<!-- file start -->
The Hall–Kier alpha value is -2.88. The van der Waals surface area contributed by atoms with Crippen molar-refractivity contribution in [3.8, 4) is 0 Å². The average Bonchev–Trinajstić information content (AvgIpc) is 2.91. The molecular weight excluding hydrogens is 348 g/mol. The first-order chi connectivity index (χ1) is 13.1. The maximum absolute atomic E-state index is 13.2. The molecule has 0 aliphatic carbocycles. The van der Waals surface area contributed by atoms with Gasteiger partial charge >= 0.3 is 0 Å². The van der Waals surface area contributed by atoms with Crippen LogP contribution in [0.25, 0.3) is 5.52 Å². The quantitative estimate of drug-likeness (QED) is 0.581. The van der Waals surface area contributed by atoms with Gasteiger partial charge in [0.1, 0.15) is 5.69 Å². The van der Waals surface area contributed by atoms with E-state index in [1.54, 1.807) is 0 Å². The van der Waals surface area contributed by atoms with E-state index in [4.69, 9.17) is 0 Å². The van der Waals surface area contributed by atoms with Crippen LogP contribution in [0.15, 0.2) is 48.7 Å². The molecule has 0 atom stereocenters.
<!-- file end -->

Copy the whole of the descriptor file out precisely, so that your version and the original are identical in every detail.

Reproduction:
The Hall–Kier alpha value is -2.88. The van der Waals surface area contributed by atoms with Crippen molar-refractivity contribution in [3.8, 4) is 0 Å². The average Bonchev–Trinajstić information content (AvgIpc) is 2.91. The molecular weight excluding hydrogens is 348 g/mol. The first-order chi connectivity index (χ1) is 13.1. The maximum absolute atomic E-state index is 13.2. The molecule has 0 aliphatic carbocycles. The van der Waals surface area contributed by atoms with Gasteiger partial charge >= 0.3 is 0 Å². The van der Waals surface area contributed by atoms with Crippen LogP contribution in [0.25, 0.3) is 5.52 Å². The quantitative estimate of drug-likeness (QED) is 0.581. The van der Waals surface area contributed by atoms with Gasteiger partial charge in [0.1, 0.15) is 5.69 Å². The van der Waals surface area contributed by atoms with E-state index in [1.54, 1.807) is 0 Å². The van der Waals surface area contributed by atoms with E-state index in [4.69, 9.17) is 0 Å². The van der Waals surface area contributed by atoms with Crippen LogP contribution in [0.15, 0.2) is 48.7 Å². The molecule has 0 atom stereocenters.